Beauty salon owner hits out at £1000 licence fee

Janice Pilkington performs a head massage at her salon. Picture: Toby Williams
Janice Pilkington performs a head massage at her salon. Picture: Toby Williams
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THE owner of a beauty salon in the Capital has slammed money-grabbing licensing officials after they branded her therapeutic massage service “entertainment” and slapped her with a £1000 fee.

Janice Pilkington, owner of The Beauty Works in Corstorphine, said having to pay another charge on top of full business rates made her worried she would join a growing number of local firms that have disappeared from the area’s struggling high street in recent months.

She was left fuming after an enforcement officer arrived out of the blue and demanded to know whether she was offering massage.

After admitting therapeutic services were occasionally provided, Ms Pilkington was told she would need an entertainment licence. The 47-year-old said: “I’m just really angry. I think they’re just using it as an extra way of pulling in money from small businesses like mine.”

Ms Pilkington, whose parlour has been open for seven years, said she was stunned when she received the application forms last week and found the only businesses listed similar to hers was “massage parlour/sauna” – meaning her salon was grouped with racier establishments.

“It’s just ridiculous,” she said. “We do sports massage, health and holistic massage. As a health and beauty parlour, of course we have to offer massage. But it’s treatment, it certainly isn’t entertainment.”

She revealed the application fee would leave her £1000 out of pocket once VAT is included – eating into the modest £6000 she estimates is made through massage each year.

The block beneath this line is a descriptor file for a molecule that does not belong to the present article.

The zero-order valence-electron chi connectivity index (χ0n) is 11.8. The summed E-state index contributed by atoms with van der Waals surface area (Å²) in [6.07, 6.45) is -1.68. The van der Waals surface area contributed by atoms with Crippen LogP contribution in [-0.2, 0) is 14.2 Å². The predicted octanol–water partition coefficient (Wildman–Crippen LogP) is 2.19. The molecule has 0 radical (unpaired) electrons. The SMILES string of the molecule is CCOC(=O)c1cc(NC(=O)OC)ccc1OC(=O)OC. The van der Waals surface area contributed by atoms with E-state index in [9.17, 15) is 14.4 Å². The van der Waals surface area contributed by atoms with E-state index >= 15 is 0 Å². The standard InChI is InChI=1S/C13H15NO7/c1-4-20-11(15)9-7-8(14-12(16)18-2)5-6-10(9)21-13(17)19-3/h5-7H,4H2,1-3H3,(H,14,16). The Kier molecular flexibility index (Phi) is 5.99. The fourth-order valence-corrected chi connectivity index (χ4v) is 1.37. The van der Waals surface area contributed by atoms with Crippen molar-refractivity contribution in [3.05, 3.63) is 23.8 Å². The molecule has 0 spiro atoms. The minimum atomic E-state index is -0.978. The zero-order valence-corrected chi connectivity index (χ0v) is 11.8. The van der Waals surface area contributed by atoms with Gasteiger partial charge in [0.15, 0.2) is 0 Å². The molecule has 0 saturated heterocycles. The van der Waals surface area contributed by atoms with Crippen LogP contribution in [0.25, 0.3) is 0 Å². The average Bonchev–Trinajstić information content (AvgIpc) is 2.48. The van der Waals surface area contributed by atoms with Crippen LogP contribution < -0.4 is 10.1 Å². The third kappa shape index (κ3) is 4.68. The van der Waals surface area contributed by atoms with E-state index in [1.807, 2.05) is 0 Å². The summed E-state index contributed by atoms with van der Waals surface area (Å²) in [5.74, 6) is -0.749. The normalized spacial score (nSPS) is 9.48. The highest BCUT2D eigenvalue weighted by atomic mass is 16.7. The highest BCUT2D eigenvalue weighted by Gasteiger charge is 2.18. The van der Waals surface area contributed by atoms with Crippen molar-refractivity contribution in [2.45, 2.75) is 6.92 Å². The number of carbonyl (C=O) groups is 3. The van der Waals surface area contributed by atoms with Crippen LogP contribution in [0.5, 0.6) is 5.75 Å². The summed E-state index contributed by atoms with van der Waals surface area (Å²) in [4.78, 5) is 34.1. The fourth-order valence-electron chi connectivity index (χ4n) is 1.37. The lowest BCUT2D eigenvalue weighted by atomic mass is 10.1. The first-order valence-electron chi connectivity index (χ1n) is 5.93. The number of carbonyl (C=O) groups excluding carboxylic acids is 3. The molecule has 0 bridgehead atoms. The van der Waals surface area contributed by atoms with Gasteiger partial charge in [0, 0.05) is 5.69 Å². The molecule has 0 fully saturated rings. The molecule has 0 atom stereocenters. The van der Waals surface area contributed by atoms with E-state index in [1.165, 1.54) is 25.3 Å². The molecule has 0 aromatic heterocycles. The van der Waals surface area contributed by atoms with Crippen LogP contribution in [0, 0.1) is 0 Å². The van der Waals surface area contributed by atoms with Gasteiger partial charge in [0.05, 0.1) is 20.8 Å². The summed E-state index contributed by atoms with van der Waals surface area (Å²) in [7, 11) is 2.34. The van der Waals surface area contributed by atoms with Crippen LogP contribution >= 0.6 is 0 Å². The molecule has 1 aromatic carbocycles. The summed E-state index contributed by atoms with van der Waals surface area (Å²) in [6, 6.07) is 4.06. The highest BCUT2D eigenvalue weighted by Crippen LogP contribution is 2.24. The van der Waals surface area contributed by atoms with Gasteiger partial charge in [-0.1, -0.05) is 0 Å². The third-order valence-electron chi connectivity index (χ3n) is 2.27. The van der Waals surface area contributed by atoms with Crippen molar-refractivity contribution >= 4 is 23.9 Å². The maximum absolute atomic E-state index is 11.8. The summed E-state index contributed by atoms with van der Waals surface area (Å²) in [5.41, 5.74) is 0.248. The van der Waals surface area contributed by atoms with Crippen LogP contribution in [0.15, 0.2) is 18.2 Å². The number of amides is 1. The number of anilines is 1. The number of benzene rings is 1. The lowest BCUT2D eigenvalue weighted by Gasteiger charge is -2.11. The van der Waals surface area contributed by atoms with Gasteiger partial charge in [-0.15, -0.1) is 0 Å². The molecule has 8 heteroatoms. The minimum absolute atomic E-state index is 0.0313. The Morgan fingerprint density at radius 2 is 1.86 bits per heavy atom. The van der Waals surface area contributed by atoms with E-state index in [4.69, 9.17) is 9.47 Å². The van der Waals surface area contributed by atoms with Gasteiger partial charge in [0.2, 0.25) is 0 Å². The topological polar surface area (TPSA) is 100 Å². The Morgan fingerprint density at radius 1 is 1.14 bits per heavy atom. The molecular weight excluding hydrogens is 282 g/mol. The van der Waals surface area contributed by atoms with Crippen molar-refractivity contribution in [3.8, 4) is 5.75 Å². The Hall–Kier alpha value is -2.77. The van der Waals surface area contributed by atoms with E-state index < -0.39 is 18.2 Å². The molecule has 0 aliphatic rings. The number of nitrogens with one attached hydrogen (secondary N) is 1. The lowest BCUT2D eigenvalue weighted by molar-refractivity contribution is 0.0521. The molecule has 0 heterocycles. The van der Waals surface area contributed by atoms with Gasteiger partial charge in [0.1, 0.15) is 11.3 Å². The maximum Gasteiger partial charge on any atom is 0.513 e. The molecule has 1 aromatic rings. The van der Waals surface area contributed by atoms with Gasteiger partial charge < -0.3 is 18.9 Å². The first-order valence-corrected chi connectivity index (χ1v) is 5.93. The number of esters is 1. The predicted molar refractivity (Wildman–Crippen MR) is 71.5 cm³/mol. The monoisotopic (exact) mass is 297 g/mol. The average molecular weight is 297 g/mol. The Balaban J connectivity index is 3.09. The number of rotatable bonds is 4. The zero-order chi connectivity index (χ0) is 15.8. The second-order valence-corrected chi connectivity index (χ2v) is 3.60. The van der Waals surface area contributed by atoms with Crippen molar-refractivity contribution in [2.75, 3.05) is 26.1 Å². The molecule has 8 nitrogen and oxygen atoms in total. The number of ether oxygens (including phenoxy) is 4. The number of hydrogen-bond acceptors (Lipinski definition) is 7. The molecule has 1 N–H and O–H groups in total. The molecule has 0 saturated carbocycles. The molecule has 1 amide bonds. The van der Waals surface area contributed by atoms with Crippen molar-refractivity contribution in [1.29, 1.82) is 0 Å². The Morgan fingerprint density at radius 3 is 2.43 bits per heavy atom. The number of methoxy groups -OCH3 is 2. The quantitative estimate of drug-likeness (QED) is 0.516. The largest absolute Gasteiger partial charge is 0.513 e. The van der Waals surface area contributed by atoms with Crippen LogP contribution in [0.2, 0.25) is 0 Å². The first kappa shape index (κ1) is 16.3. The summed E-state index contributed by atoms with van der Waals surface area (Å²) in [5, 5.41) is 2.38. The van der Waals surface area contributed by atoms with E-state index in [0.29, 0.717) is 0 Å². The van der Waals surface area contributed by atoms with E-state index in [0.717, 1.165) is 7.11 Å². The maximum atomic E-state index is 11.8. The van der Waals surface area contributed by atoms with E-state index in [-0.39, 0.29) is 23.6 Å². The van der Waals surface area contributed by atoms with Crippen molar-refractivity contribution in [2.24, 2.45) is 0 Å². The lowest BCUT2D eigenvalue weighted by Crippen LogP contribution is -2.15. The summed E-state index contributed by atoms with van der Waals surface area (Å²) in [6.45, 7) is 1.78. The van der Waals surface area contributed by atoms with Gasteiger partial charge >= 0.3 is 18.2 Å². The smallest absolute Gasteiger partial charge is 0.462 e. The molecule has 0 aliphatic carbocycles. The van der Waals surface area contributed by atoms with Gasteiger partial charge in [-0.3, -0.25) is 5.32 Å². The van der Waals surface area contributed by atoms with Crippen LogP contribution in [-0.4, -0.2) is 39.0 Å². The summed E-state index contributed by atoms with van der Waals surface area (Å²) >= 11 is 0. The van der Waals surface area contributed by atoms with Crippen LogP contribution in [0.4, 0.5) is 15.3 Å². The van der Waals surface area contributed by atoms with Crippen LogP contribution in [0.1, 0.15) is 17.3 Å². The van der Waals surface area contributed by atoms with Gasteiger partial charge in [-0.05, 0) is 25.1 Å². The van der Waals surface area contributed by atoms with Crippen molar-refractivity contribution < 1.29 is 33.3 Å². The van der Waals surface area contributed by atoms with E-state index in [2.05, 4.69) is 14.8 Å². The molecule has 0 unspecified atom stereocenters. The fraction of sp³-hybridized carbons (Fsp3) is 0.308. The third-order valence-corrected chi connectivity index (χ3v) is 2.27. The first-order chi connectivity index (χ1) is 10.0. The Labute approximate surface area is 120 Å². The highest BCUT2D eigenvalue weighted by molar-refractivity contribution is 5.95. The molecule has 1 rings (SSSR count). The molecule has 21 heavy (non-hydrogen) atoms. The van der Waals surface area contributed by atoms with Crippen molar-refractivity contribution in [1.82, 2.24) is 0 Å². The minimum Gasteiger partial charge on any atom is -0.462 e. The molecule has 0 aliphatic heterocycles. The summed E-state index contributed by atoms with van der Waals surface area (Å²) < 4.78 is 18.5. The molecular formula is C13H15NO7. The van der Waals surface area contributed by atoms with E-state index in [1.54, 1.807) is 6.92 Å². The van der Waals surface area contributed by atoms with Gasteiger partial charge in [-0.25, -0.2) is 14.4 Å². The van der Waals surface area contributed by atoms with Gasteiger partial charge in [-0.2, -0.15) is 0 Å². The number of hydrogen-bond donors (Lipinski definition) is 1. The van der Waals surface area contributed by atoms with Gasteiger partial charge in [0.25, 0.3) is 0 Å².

“They’re saying there’s a law that’s been there for years and it’s just now that they’re starting to enforce it, but they’ve never asked for it before.We’re trying to survive as a small business and they’re supposed to be helping us – they’re doing the complete opposite.”

Ken Swinney, secretary of Corstorphine Community Council, said he was concerned by Ms Pilkington’s predicament at a time when local businesses were struggling.

He said: “I have great sympathy for the business owner – this is just the council using regulations that were already there but which they weren’t using before to get money.

“There’s not really any business in Corstorphine high street at the moment. There’s not the moving public to support it.”

Businesses in the West End have struggled during the downturn, with the tram works to blame for some closures.

Council chiefs declined to comment on accusations they were using regulations as a revenue booster, but said Ms Pilkington’s complaint was being investigated.

A council spokeswoman said: “The council is aware of this concern and has agreed to consider these cases. No further action will be taken until this is done.”